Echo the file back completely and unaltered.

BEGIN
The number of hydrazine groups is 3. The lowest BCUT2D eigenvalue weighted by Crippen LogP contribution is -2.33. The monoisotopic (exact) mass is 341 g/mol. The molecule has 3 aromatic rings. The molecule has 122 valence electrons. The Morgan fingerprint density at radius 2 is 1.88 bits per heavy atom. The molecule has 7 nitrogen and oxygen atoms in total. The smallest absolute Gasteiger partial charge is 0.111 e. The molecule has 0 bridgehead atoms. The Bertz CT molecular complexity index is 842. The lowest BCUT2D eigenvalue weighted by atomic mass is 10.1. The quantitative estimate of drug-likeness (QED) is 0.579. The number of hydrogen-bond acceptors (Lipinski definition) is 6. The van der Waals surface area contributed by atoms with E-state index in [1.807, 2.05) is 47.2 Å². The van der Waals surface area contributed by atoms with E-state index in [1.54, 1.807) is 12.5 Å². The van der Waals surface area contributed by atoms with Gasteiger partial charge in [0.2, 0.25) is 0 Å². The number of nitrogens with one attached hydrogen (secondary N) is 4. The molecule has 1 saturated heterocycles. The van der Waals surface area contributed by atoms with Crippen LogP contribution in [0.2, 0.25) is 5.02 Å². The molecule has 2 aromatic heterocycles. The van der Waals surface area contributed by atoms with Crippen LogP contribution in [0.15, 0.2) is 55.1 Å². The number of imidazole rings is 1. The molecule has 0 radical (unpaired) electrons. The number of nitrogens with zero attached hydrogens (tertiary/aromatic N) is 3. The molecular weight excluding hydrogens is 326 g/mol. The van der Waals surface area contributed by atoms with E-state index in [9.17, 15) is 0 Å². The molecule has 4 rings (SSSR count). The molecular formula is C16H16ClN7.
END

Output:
The number of hydrazine groups is 3. The lowest BCUT2D eigenvalue weighted by Crippen LogP contribution is -2.33. The monoisotopic (exact) mass is 341 g/mol. The molecule has 3 aromatic rings. The molecule has 122 valence electrons. The Morgan fingerprint density at radius 2 is 1.88 bits per heavy atom. The molecule has 7 nitrogen and oxygen atoms in total. The smallest absolute Gasteiger partial charge is 0.111 e. The molecule has 0 bridgehead atoms. The Bertz CT molecular complexity index is 842. The lowest BCUT2D eigenvalue weighted by atomic mass is 10.1. The quantitative estimate of drug-likeness (QED) is 0.579. The number of hydrogen-bond acceptors (Lipinski definition) is 6. The van der Waals surface area contributed by atoms with E-state index in [1.807, 2.05) is 47.2 Å². The van der Waals surface area contributed by atoms with E-state index in [1.54, 1.807) is 12.5 Å². The van der Waals surface area contributed by atoms with Gasteiger partial charge in [0.2, 0.25) is 0 Å². The number of nitrogens with one attached hydrogen (secondary N) is 4. The molecule has 1 saturated heterocycles. The van der Waals surface area contributed by atoms with Crippen LogP contribution in [0.2, 0.25) is 5.02 Å². The molecule has 2 aromatic heterocycles. The van der Waals surface area contributed by atoms with Crippen LogP contribution in [0.15, 0.2) is 55.1 Å². The number of imidazole rings is 1. The molecule has 0 radical (unpaired) electrons. The number of nitrogens with zero attached hydrogens (tertiary/aromatic N) is 3. The molecular weight excluding hydrogens is 326 g/mol. The van der Waals surface area contributed by atoms with E-state index in [9.17, 15) is 0 Å². The molecule has 4 rings (SSSR count). The molecular formula is C16H16ClN7.